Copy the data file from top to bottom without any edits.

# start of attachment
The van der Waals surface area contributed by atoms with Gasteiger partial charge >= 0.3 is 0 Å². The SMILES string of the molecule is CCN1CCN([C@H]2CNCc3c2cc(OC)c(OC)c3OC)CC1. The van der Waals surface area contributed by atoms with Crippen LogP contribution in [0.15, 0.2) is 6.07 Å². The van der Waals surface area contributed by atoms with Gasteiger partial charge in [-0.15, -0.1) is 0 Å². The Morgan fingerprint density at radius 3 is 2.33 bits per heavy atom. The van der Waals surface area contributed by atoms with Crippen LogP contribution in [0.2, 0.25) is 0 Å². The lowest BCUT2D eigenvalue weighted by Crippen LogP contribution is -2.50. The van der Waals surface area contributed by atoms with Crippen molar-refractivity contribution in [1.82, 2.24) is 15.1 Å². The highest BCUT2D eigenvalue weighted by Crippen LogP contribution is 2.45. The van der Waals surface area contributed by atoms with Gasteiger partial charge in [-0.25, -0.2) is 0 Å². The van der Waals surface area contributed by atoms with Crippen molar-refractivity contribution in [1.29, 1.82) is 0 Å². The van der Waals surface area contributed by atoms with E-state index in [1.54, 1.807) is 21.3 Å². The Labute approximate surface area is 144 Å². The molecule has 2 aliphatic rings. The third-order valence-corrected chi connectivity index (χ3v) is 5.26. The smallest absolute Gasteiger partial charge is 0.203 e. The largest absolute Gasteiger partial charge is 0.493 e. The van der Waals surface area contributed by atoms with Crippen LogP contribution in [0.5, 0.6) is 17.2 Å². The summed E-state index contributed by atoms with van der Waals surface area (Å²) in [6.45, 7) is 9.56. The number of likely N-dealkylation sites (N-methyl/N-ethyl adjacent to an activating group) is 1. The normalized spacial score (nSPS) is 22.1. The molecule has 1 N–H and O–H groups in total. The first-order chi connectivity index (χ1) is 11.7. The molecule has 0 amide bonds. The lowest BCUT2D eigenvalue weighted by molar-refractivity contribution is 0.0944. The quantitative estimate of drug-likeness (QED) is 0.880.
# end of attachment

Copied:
The van der Waals surface area contributed by atoms with Gasteiger partial charge >= 0.3 is 0 Å². The SMILES string of the molecule is CCN1CCN([C@H]2CNCc3c2cc(OC)c(OC)c3OC)CC1. The van der Waals surface area contributed by atoms with Crippen LogP contribution in [0.15, 0.2) is 6.07 Å². The van der Waals surface area contributed by atoms with Gasteiger partial charge in [-0.15, -0.1) is 0 Å². The Morgan fingerprint density at radius 3 is 2.33 bits per heavy atom. The van der Waals surface area contributed by atoms with Crippen LogP contribution in [0.2, 0.25) is 0 Å². The lowest BCUT2D eigenvalue weighted by Crippen LogP contribution is -2.50. The van der Waals surface area contributed by atoms with Crippen molar-refractivity contribution in [1.82, 2.24) is 15.1 Å². The highest BCUT2D eigenvalue weighted by Crippen LogP contribution is 2.45. The van der Waals surface area contributed by atoms with Gasteiger partial charge in [-0.25, -0.2) is 0 Å². The van der Waals surface area contributed by atoms with Crippen molar-refractivity contribution in [1.29, 1.82) is 0 Å². The van der Waals surface area contributed by atoms with E-state index in [1.54, 1.807) is 21.3 Å². The Labute approximate surface area is 144 Å². The molecule has 2 aliphatic rings. The third-order valence-corrected chi connectivity index (χ3v) is 5.26. The smallest absolute Gasteiger partial charge is 0.203 e. The largest absolute Gasteiger partial charge is 0.493 e. The van der Waals surface area contributed by atoms with Crippen LogP contribution in [0.5, 0.6) is 17.2 Å². The summed E-state index contributed by atoms with van der Waals surface area (Å²) in [6.45, 7) is 9.56. The number of likely N-dealkylation sites (N-methyl/N-ethyl adjacent to an activating group) is 1. The normalized spacial score (nSPS) is 22.1. The molecule has 1 N–H and O–H groups in total. The first-order chi connectivity index (χ1) is 11.7. The molecule has 0 amide bonds. The lowest BCUT2D eigenvalue weighted by molar-refractivity contribution is 0.0944. The quantitative estimate of drug-likeness (QED) is 0.880.